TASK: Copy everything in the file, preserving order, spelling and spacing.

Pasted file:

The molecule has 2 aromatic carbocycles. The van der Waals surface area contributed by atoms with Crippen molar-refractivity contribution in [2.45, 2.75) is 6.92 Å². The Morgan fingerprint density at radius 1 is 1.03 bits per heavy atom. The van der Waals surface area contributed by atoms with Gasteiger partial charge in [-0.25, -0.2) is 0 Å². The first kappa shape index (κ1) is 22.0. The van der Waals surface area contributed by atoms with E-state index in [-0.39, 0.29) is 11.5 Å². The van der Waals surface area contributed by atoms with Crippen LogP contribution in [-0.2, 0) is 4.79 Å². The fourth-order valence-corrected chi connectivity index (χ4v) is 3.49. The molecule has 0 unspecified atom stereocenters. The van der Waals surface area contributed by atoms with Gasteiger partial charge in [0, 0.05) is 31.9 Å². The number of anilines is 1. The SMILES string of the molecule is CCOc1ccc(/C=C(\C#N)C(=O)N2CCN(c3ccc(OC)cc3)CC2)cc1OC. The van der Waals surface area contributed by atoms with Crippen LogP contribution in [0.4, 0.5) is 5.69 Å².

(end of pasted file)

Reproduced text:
The molecule has 2 aromatic carbocycles. The van der Waals surface area contributed by atoms with Crippen molar-refractivity contribution in [2.45, 2.75) is 6.92 Å². The Morgan fingerprint density at radius 1 is 1.03 bits per heavy atom. The van der Waals surface area contributed by atoms with Gasteiger partial charge in [-0.25, -0.2) is 0 Å². The first kappa shape index (κ1) is 22.0. The van der Waals surface area contributed by atoms with E-state index in [-0.39, 0.29) is 11.5 Å². The van der Waals surface area contributed by atoms with Crippen LogP contribution in [-0.2, 0) is 4.79 Å². The fourth-order valence-corrected chi connectivity index (χ4v) is 3.49. The molecule has 0 unspecified atom stereocenters. The van der Waals surface area contributed by atoms with Gasteiger partial charge in [0, 0.05) is 31.9 Å². The number of anilines is 1. The SMILES string of the molecule is CCOc1ccc(/C=C(\C#N)C(=O)N2CCN(c3ccc(OC)cc3)CC2)cc1OC. The van der Waals surface area contributed by atoms with Crippen LogP contribution in [0.4, 0.5) is 5.69 Å².